Discussion Topics (Magill's Survey of American Literature, Revised Edition)
How does William Styron use the theme of racism in his novels?
Styron is considered a southern author. What are some characteristics he shares with other southern writers?
How does Styron use historic events in his fiction?
In The Confessions of Nat Turner, how does Styron arouse sympathy for his main character?
In what ways do Styron’s fictional characters reflect his own life?
Other literary forms (Critical Survey of Long Fiction, Fourth Edition)
Until 1990, William Styron (STI-ruhn) was among the few major modern literary figures who bear discussion in only a single genre—in his case, the novel. Except for a slight and rather odd play, In the Clap Shack (pr. 1972), and a collection of essays, This Quiet Dust, and Other Writings (1982), Styron mainly concentrated on novels. In 1990, however, Darkness Visible: A Memoir of Madness was widely hailed. A candid and insightful recounting of Styron’s personal battle with severe clinical depression, Darkness Visible was an immediate popular success. A Tidewater Morning: Three Tales from Youth is a collection of short stories published in 1993.
Achievements (Critical Survey of Long Fiction, Fourth Edition)
Until the publication of The Confessions of Nat Turner in 1967, William Styron was well known in literary circles as a young novelist of great talent but largely unrealized potential. The Confessions of Nat Turner, riding the crest of a wave of social activism in the late 1960’s and capitalizing on a national interest in black literature and history, gave Styron a major popular reputation as well as making him the center of a vitriolic controversy between academic and literary critics on one side, who tended to see the novel as an honest attempt to come to terms with history, and a small group of black critics on the other hand, who questioned, often abusively, the ability of any white writer to deal with the black experience and who called Styron’s portrait of Nat Turner unflattering and inaccurate. The book and the debate it engendered made Styron a major voice in twentieth century fiction, and it made him rich.
Despite the twelve-year hiatus between the publication of The Confessions of Nat Turner and that of Sophie’s Choice, Styron’s reputation grew, particularly in terms of his role as an interpreter of the South. Lie Down in Darkness was recognized as one of the finest presentations in fiction of the modern southern family, haunted by memory, guilt, and time, and The Confessions of Nat Turner came to be seen as representative of the concern of southern writers with the burden of history. The Confessions of Nat Turner was accepted as a rhetorically beautiful evocation of the past, whatever its historical inaccuracies.
The publication of Sophie’s Choice in 1979 cemented Styron’s position as one of the major figures of contemporary literature. Although several major critics had reservations about the novel, its ambitious confrontation of a moral theme of enormous implication—the Holocaust—and Styron’s compelling, lyrical prose made the novel the literary event of the year. With Sophie’s Choice, some of Styron’s lifelong concerns as a novelist become clearer: the unanswerable problem of pain and suffering, the elusive nature of memory, and the ambiguous legacy of history.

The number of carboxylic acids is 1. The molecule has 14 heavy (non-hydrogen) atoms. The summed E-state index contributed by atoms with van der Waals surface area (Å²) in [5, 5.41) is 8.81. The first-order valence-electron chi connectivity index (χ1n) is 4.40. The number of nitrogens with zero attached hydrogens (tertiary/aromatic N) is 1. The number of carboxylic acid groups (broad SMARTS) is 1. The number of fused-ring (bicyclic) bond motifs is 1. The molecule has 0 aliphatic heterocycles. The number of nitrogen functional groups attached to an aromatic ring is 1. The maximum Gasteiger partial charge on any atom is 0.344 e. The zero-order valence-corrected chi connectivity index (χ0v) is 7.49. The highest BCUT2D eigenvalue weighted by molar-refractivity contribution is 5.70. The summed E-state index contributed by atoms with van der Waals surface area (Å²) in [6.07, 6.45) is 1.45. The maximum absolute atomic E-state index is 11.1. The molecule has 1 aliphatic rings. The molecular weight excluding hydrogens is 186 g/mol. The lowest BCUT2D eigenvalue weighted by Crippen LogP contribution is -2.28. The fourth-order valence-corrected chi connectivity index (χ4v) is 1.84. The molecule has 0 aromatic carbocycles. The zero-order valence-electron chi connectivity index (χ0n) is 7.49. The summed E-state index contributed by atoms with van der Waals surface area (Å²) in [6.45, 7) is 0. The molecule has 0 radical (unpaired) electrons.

Bibliography (Magill's Survey of American Literature, Revised Edition)
Casciato, Arthur D., and James L. W. West III, eds. Critical Essays on William Styron. Boston: G. K. Hall, 1982. Collection of critical essays that cover all of Styron’s major novels and include bibliographical references.
Coale, Samuel. William Styron Revisited. Boston: Twayne, 1991. A brief biography and an analysis of Styron’s novels. Coale devotes a chapter to each major work, including a selected bibliography.
Cologne-Brookes, Gavin. The Novels of William Styron: From Harmony to History. Baton Rouge: Louisiana State University Press, 1995. Study of the influence of the modernist movement on Styron, explores Styron’s psychological themes, and analyzes his shifting patterns of discourse. Includes analysis of Styron’s later work.
Hadaller, David. Gynicide: Women in the Novels of William Styron. Madison, N.J.: Fairleigh Dickinson University Press, 1996. Explores women in Styron’s fiction, particularly the deaths of women and the meaning of these deaths. Hadaller argues that Styron’s depictions force readers to question a society that victimizes women.
Morris, Robert K., and Irving Malin, eds. The Achievement of William Styron. Athens: University of Georgia Press, 1975. Provides essays by various critics on Styron’s fiction up to Sophie’s Choice. The essay by Morris and Malin on Styron’s career as a visionary novelist is a good introduction to his work.
West, James L. W., III, ed. Conversations with William Styron. Jackson: University Press of Mississippi, 1985. Collected interviews with William Styron in which Styron attempts to “restore a little balance,” giving his side to the many controversies that his books have caused.
West, James L. W., III, ed. William Styron: A Life. New York: Random House, 1998. The first comprehensive biography of Styron, West’s extraordinary work lucidly and cogently connects events in Styron’s life to his fiction. This is an essential work for anyone who wishes to understand Styron and his writing.